Telemedicine uses high-quality telephone and video links to let doctors see, talk to and diagnose patients remotely. It can reduce the need for hospital beds and allow people to use specialists who are geographically distant.
Richard Wootton, director of the Institute of Telemedicine at Queen's University, Belfast, said he wanted to see telemedicine integrated so that it is a routine part of the NHS. But he said it should be done cautiously, warning that companies bent on profit might dominate it as they have in the US.
"Some of the glitz and glamour shouldn't be allowed to eclipse the more practical matters such as whether it is more cost-effective," he said. "What we've seen in the States is telemedicine becoming a major commercial act. Some of us are concerned that major commercial interests are amassing in the wings ... who will try to drive the development of telemedicine before it can be shown to be a cost-effective method of health care."
Yesterday, doctors at a telemedicine conference at the Royal Society of Medicine were shown demonstrations of remote-controlled brain surgery.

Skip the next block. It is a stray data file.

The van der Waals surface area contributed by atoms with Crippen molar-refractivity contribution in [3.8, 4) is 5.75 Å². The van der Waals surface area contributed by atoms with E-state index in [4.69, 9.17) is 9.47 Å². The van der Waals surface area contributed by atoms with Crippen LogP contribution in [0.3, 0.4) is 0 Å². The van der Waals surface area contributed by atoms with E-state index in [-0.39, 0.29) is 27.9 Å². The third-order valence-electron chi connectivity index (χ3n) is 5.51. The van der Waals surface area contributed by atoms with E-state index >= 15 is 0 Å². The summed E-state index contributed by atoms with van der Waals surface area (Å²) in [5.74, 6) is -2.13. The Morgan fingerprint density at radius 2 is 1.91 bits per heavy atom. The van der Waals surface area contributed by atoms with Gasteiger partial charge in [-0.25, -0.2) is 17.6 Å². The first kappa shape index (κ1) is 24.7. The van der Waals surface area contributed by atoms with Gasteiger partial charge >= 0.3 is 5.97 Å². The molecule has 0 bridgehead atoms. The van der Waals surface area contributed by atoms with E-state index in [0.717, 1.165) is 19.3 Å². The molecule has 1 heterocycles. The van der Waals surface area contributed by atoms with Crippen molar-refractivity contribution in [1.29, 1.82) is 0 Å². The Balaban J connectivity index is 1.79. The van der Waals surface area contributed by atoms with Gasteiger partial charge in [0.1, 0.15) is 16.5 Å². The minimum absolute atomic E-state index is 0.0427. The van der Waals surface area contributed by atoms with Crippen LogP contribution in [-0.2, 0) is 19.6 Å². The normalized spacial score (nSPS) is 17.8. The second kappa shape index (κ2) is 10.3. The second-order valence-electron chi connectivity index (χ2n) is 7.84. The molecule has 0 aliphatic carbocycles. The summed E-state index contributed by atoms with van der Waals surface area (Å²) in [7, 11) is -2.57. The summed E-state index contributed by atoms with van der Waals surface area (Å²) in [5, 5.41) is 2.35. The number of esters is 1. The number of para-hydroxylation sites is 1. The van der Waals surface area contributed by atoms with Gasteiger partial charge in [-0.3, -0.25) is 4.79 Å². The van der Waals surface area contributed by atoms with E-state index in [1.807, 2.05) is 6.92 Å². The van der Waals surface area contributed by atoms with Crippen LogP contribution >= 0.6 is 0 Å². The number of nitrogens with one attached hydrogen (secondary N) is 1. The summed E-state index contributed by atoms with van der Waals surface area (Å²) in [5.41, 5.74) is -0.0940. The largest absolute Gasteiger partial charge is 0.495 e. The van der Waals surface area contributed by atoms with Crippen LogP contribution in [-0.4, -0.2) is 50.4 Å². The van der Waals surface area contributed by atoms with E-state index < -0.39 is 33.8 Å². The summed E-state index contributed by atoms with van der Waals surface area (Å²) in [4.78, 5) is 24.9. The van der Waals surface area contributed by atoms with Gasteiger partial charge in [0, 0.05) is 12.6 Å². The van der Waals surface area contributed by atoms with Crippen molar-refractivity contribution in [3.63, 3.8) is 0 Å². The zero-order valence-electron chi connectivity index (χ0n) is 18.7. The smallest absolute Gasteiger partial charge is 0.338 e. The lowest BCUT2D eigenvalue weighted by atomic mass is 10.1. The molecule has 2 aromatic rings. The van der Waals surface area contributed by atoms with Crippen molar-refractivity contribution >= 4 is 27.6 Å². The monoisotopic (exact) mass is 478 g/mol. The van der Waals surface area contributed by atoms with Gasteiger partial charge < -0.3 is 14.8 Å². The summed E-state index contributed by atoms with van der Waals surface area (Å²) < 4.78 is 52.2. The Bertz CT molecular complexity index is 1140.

Sir Christopher Paine, president of the Royal Society of Medicine, said: "The risks include things like patient confidentiality ... and the risk that the patient isn't always face-to-face with the doctor."
But the rewards of telemedicine could be considerable, several doctors said. Paul Johnson, a clinical physiologist at the John Radcliffe Hospital, Oxford, said telemedicine had helped free 10 percent of beds for babies and young children.
The underdeveloped lungs of premature babies are particularly vulnerable to infection: "A little infection can tip them over," he said. But such babies cope much better at home, with their families. Telemedicine lets parents hook small monitors to a baby and send data down the telephone to doctors.Reuse content